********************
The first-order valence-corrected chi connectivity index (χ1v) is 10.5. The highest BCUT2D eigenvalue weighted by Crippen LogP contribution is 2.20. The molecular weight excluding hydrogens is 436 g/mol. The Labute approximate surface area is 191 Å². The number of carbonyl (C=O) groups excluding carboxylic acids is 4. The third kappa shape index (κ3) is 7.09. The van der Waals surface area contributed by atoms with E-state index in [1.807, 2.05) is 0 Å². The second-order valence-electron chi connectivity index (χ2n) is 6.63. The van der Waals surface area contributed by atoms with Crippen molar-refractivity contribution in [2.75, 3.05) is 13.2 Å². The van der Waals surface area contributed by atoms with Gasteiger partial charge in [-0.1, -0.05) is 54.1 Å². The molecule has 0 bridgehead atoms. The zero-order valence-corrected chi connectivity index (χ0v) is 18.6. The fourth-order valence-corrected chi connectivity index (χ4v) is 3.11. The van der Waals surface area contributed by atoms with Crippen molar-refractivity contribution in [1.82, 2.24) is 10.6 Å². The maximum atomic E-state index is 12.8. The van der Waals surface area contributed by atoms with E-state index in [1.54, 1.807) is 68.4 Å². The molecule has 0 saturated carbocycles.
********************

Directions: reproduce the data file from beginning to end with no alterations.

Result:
The first-order valence-corrected chi connectivity index (χ1v) is 10.5. The highest BCUT2D eigenvalue weighted by Crippen LogP contribution is 2.20. The molecular weight excluding hydrogens is 436 g/mol. The Labute approximate surface area is 191 Å². The number of carbonyl (C=O) groups excluding carboxylic acids is 4. The third kappa shape index (κ3) is 7.09. The van der Waals surface area contributed by atoms with E-state index in [1.807, 2.05) is 0 Å². The second-order valence-electron chi connectivity index (χ2n) is 6.63. The van der Waals surface area contributed by atoms with Crippen molar-refractivity contribution in [2.75, 3.05) is 13.2 Å². The van der Waals surface area contributed by atoms with Gasteiger partial charge in [-0.1, -0.05) is 54.1 Å². The molecule has 0 bridgehead atoms. The zero-order valence-corrected chi connectivity index (χ0v) is 18.6. The fourth-order valence-corrected chi connectivity index (χ4v) is 3.11. The van der Waals surface area contributed by atoms with Crippen molar-refractivity contribution in [1.82, 2.24) is 10.6 Å². The maximum atomic E-state index is 12.8. The van der Waals surface area contributed by atoms with E-state index in [1.54, 1.807) is 68.4 Å². The molecule has 0 saturated carbocycles.